Ford Watkins, Politics Editor
It has been just under 24 hours since I stopped watching coverage of the 2018 midterm elections, and while they can be hard to process, I feel as though some brief analysis will serve as some sort of coping mechanism. The results were fairly predictable in that the Democrats won back the House of Representatives, gaining 26 seats, and the Republicans maintained control over the Senate, gaining three seats. While the national elections hold a plethora of great stories, like Alexandria Ocasio-Cortez becoming the youngest woman ever elected to Congress, the Sooner State had its fair share of news, too.
The House of Representatives:
In Oklahoma’s five districts, four Republicans and one Democrat claimed victory. In District 1, Kevin Hern beat Tim Gilpin. In District 2, Markwayne Mullin beat Jason Nichols as well as an independent candidate named John Foreman and a Libertarian named Richard Castaldo. In District 3, the incumbent Frank Lucas won against Frankie Robbins with a margin of nearly 50 percent, and in District 4, political blue blood Tom Cole won handily.
None of those are surprises. In District 5, however, in one of the biggest election upsets in the history of Oklahoma, if not the biggest, ensued. Kendra Horn (D), a progressive candidate who wants to make healthcare affordable for all, common sense gun laws, and refused to take outside PAC money, beat the incumbent Steve Russell (R), who was originally elected in 2014. Steve Russell, a veteran who has an ‘A’ NRA rating, and took PAC money, only gained 49% of the electorate. Kendra Horn made history on November 6th, 2018, flipping a district that’s been electing Republicans to Congress since 1975. FiveThirtyEight, Nate Silver’s analytical politics blog, gave Kendra Horn a 1 in 7 chance of winning.
The Gubernatorial Race:
In what I found to be a surprising margin of victory, pro-life Republican and businessman whose company was banned from doing business in Georgia while also making Business Insider‘s “The 15 Shadiest Mortgage Lenders Being Backed by the Government” list, Kevin Stitt, beat lifelong politician Drew Edmondson, a moderate Democrat. It is worth noting that Kevin Stitt had never even voted in a gubernatorial election since registering to vote in 1999.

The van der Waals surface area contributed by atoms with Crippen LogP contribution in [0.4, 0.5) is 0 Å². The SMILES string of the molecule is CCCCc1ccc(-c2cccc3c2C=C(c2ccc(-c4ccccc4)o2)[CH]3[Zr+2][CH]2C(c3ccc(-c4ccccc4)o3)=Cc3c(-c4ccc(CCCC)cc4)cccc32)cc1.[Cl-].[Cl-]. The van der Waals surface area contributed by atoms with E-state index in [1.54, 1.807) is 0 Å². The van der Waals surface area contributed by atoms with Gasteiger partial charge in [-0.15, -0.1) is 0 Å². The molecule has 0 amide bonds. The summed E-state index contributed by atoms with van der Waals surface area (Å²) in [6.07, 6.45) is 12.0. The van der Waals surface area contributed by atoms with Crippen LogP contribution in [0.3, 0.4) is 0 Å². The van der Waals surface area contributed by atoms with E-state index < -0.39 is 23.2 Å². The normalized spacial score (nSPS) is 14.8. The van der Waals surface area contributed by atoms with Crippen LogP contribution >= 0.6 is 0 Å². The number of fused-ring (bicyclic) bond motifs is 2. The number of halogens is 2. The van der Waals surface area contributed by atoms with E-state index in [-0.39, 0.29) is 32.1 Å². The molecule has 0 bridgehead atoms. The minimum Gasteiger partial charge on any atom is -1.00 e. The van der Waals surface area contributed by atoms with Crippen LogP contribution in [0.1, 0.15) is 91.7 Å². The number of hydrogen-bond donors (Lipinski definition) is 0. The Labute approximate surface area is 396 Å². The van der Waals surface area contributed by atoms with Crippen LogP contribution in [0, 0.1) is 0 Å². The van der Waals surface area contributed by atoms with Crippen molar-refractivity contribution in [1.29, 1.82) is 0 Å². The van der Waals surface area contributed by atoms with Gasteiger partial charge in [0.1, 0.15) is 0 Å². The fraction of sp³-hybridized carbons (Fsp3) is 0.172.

Matt Pinnell, a Republican, beat Anastasia Pittman, a Democrat, in the race for Lieutenant Governor with 61.9% of the vote. In the Attorney General election, Republican Mike Hunter won 64% of the vote while Democrat Mark Myles managed to win 36%.
Ballot Measures/State Questions:
Only one State Question passed out of the five presented to Oklahomans, and it was a good one. With 78% of all Oklahomans backing it, the State Question 794 ordering the Expansion of Crime Victims’ Rights passed heftily. SQ 798, the proposition to jointly elect the Governor and Lieutenant Governor, did not pass, as 622,200 people voted against the measure. SQ 800, which proposed an outlet for tax revenue into an “Oklahoma Vision Fund” was shut down with 57% of voters voting against it. SQ 801, which allowed specific taxes to fund school districts did not pass, and the Optical Care Locale Rights (SQ 793) did not pass, as the Oklahoma Association of Optometric Physicians put up over $900,000 against it.
The Oklahoma Midterms went as expected for the most part, as the state overall remains dauntingly partisan. However, there were a few good bright spots, including Kendra Horn’s victory to win the House Seat in District 5 against an incumbent, as well as some necessary State Questions being passed (SQ 794) and some potentially detrimental ones being shut down (SQ 793, SQ 800).